Part 2 of this week’s 3 post series about social media case studies.
Tyson Crosbie is not your ordinary photographer. Since stumbling upon Twitter nearly two years ago, he’s ignored the norms and customs of commercial photography, and found a way to incorporate social media into every element of his work.
As a food photography apprentice, Tyson observed how closed and parochial photographers were about their work, and aimed to make photography an open and educational process.
Social Media Customer Acquisition
Shortly after moving to Phoenix, Tyson saw a tweet from the sublime @msherr a fixture in the Arizona social media scene who heads up social media for digital agency Terralever. She needed a new picture for use in social media, and Tyson said he could shoot it.
Crowd Sourced Product
Tyson took the best 15 photographs from the session, and uploaded them as a set on Flickr. Friends were then invited to view and comment on the photos, helping Ms. Herr determine which one to use as her avatar.
“I initially began the soft edit crowd sourcing process as a way to better educate myself and my clients about photography,” says Tyson. “Sometimes clients select photos that they probably would not have, but the positive feedback from the community can be influential.”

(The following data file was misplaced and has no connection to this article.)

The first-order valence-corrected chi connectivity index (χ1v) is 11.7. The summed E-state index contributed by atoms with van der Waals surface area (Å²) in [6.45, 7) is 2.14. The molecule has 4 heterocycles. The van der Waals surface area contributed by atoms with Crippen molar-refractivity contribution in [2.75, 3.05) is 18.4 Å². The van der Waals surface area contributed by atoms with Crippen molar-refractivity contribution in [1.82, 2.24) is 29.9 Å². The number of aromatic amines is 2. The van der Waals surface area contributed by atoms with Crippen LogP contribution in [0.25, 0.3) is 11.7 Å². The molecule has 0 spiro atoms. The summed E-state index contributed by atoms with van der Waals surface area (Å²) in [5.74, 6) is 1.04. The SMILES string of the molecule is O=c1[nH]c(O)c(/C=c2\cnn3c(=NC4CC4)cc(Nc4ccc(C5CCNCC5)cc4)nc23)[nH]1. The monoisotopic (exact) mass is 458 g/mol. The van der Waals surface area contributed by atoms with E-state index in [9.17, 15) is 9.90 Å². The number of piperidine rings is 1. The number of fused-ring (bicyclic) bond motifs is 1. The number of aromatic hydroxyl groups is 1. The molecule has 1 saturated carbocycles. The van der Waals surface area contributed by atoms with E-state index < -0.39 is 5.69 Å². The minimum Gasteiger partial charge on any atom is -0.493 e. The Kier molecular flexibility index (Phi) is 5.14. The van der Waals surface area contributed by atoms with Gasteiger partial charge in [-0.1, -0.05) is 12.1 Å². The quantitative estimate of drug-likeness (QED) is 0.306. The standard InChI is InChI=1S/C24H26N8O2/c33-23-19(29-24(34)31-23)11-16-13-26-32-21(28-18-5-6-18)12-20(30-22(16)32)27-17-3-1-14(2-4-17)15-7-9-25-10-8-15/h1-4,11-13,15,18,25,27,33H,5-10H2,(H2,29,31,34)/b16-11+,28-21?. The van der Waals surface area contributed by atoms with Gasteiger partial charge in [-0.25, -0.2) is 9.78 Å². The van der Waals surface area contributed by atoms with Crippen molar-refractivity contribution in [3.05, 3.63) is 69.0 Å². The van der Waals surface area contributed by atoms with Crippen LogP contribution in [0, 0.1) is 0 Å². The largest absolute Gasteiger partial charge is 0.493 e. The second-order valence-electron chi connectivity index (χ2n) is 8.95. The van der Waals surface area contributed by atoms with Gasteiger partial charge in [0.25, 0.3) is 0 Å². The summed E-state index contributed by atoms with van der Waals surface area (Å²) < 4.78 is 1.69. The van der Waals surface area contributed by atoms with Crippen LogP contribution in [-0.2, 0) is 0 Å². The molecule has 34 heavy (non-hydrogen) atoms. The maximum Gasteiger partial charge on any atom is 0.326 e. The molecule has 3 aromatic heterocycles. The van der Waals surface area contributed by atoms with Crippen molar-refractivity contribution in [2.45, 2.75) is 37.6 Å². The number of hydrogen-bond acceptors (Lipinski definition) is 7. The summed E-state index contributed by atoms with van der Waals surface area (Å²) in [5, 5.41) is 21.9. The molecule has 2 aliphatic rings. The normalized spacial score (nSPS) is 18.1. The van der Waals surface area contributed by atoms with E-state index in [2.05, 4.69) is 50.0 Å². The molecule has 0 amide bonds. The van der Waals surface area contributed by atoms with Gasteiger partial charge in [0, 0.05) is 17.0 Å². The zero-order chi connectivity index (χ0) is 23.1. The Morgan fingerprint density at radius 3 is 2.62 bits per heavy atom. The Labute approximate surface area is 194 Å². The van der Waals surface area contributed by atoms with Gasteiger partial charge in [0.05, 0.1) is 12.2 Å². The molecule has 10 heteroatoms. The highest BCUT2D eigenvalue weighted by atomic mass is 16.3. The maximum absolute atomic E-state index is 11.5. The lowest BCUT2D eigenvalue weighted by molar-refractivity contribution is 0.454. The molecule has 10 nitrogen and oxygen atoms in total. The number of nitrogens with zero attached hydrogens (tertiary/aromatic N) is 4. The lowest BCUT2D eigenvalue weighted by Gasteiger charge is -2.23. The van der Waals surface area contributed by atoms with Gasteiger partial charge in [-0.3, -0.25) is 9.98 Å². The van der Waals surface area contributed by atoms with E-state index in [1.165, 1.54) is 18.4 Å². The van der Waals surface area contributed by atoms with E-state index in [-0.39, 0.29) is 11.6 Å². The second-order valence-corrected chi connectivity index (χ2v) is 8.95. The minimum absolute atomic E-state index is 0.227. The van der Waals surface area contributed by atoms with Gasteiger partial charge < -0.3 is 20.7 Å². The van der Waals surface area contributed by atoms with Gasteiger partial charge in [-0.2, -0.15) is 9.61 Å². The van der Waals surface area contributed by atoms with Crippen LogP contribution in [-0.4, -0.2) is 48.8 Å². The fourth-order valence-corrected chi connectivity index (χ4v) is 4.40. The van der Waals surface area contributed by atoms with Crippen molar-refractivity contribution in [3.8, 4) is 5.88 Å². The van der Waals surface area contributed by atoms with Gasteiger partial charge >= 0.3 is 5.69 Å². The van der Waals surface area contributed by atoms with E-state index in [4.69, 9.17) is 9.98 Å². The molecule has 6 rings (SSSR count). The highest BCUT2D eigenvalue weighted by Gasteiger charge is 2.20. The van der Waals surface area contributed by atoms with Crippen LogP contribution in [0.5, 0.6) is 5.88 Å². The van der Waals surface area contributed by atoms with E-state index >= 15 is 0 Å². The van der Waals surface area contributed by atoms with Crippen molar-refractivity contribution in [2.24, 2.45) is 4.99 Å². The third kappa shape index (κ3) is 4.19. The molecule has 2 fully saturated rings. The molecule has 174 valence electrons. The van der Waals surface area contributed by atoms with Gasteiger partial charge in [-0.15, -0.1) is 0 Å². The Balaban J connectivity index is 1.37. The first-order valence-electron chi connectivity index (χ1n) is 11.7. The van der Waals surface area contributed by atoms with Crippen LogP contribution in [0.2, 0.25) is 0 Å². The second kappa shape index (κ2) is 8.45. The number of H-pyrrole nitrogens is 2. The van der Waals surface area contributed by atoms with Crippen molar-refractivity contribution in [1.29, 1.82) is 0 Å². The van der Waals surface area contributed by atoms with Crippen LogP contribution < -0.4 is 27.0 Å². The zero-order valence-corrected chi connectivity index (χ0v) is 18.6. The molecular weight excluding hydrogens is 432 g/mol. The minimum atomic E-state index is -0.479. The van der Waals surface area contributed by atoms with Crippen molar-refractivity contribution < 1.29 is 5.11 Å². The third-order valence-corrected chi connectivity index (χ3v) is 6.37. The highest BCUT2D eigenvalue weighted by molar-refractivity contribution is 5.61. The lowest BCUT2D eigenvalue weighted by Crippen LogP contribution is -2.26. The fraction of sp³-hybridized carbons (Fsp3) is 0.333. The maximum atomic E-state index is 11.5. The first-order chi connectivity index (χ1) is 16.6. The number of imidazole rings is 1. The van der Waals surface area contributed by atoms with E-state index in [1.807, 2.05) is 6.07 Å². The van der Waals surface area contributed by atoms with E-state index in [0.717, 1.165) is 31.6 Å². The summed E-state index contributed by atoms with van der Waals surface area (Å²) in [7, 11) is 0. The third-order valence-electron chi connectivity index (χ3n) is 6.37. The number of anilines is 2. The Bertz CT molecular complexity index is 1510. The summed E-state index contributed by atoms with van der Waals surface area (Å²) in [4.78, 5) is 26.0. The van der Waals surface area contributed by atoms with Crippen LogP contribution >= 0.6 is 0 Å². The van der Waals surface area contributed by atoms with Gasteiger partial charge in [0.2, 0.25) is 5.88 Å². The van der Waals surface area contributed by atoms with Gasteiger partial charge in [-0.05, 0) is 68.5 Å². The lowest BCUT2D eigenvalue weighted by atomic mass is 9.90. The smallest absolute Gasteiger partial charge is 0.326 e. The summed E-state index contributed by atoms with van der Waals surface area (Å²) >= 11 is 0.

Building a Brand Community
Now, Tyson uses the soft edit crowd sourcing process for all business portrait photo shoots. Anyone can comment on the Flickr sets (as long as they have a free Flickr account), and the soft edit commenters have become an online community.
“There are dozens of people who comment on the photos. Some are professional photographers, but most aren’t,” says Tyson. “If they know the subject of the photo, they are more likely to comment, and some people just love the process and participate regularly.”
A Social Media Niche
Business portraits for use in social media and elsewhere make up a large portion of his commercial photography work, and he charges $500 for that service – including the soft edit crowd sourcing process. He is also an accomplished fine art photographer, and recently concluded a Local Home Exhibit whereby Phoenicians who tweeted about the project were eligible to win the opportunity to show one of Tyson’s large photos from the Phoenix 21 exhibition in their homes for one month.
When Tyson first began shooting avatars, few people were serious enough about their social media personas to consider professional photography. Now, interest in business portraits is surging. “I’ve done more than 30 business portrait sessions in the last year or so,” Tyson says. “That seems like a lot, but there are 600-700 heavy Twitter users just in Phoenix, so there’s a lot more opportunity.”
Tyson also says he has been hired for several jobs based on his name being affixed to the lower right hand corner of images he posts online.
Help Me Pick a New Me
Want to see how the soft edit process works? Since I’ve grown a beard, I recently had Tyson shoot new photos of me. The 15 candidate photos have been uploaded to Flickr. All that’s missing is your feedback. Please participate and help Tyson and me figure out what Jay Baer should look like on Twitter, on this blog and elsewhere in social media.